Ahead of the Senate Judiciary Committee’s mark-up of the Music Modernization Act this week, musician and president of the Portland chapter of the National Association for the Advancement of Colored People (NAACP) E.D. Mondaine penned an op-ed in The Oregonian voicing strong support of the bill. In the piece, Mondaine calls on Oregon Senator Ron Wyden to end his opposition towards the Music Modernization Act by way of his bill, the ACCESS to Recordings Act.
Mondaine’s support of the Music Modernization Act (S. 2823) includes a resounding endorsement of the CLASSICS provision of the bill, which would close a loophole currently preventing artists who created music before 1972 from receiving compensation when their music is played on digital streaming services and satellite radio. The legislation introduced by Sen. Wyden would take several years of compensation away from music creators – denying them the pay and retirement security they have rightly earned.
Below are a few noteworthy excerpts from Mondaine’s piece.
“Think about it. Can you imagine if you were being asked to forgo your income for five to seven years of work? That’s exactly what would happen to thousands of pre-1972 artists. For example, under Sen. Wyden’s legislation, Sam Moore of the legendary duo Sam & Dave stands to lose years of copyright protection for recordings like “Soul Man” (six years), “Hold On, I’m Comin'” (seven years) and “You Don’t Know Like I Know” (seven years).”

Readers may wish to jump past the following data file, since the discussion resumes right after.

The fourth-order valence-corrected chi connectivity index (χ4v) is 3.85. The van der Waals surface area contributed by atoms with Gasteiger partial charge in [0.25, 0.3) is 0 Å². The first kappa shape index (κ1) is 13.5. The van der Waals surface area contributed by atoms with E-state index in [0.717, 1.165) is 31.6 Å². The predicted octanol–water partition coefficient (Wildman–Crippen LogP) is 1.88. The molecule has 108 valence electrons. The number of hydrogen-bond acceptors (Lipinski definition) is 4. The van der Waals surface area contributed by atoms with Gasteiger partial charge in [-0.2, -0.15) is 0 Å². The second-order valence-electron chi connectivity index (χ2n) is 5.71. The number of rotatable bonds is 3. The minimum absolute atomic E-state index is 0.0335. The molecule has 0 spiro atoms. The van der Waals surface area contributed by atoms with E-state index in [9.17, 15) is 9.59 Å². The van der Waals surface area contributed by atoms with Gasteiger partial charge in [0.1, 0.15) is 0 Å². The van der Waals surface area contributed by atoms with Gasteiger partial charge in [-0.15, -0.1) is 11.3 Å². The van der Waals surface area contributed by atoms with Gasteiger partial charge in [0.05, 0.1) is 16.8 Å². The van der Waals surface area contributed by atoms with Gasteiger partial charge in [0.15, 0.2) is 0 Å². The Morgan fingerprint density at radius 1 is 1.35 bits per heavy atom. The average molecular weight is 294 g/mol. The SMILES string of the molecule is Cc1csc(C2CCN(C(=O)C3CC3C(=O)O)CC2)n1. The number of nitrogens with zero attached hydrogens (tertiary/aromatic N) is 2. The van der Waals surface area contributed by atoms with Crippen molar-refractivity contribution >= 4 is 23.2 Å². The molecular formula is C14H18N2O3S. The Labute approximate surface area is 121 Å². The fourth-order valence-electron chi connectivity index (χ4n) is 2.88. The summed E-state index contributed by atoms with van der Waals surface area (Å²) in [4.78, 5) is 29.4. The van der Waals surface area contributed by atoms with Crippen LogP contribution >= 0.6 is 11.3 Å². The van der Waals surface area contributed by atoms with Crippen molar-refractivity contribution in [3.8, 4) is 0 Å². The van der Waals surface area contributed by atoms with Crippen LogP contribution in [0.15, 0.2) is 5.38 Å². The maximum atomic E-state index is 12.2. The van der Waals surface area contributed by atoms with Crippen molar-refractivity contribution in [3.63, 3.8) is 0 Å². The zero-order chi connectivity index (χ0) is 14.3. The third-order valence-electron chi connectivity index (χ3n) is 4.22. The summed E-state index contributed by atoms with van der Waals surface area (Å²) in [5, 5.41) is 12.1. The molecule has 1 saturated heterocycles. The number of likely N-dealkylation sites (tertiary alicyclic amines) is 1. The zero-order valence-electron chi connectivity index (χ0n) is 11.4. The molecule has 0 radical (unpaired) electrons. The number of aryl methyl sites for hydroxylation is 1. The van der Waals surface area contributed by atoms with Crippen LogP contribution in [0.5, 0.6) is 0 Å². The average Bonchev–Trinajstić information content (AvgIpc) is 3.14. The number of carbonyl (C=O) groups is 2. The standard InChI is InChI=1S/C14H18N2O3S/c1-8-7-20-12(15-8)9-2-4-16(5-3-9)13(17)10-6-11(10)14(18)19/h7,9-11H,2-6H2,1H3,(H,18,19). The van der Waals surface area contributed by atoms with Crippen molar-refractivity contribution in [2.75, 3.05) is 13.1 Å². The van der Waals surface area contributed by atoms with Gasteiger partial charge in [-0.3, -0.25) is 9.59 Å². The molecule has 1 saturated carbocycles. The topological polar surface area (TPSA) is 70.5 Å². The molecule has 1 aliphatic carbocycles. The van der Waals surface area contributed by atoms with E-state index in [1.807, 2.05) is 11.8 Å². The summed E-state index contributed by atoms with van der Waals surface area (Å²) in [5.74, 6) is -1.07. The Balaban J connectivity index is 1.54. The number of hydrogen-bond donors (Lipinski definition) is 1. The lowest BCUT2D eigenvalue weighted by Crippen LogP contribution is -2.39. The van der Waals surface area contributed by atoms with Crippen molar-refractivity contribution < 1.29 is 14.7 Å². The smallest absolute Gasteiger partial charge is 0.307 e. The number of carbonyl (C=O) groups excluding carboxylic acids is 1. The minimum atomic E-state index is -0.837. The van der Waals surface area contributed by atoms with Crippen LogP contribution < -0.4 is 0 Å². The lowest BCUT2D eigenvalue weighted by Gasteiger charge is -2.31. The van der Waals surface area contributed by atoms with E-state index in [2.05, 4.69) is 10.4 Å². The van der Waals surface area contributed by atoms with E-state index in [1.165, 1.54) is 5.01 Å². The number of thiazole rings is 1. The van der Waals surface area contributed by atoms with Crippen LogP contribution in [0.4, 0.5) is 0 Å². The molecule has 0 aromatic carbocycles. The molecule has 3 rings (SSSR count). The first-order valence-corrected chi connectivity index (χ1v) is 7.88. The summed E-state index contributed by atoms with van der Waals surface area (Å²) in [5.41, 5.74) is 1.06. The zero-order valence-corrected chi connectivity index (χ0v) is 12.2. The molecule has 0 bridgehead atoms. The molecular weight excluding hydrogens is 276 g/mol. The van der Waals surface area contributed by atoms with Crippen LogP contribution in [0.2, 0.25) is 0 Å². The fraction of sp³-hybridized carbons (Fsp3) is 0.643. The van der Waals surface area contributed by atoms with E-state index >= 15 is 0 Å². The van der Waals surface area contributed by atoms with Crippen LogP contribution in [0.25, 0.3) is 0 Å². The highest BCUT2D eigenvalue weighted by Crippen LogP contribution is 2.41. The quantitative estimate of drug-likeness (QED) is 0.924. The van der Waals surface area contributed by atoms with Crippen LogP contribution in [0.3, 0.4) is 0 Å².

“Getting paid for your work, especially when someone else is profiting from it, is a uniquely American ideal. The Classics provisions in the Music Modernization Act will help thousands of pre-1972 music creators finally get the compensation and retirement security that younger artists receive.”
“Sen. Wyden has long been a champion for seniors, women, children and families. His track record on addressing racial disparities within the criminal justice system, marriage equality and other social issues is also exemplary. That’s why we’re counting on him to do what’s right and support the Music Modernization Act.”
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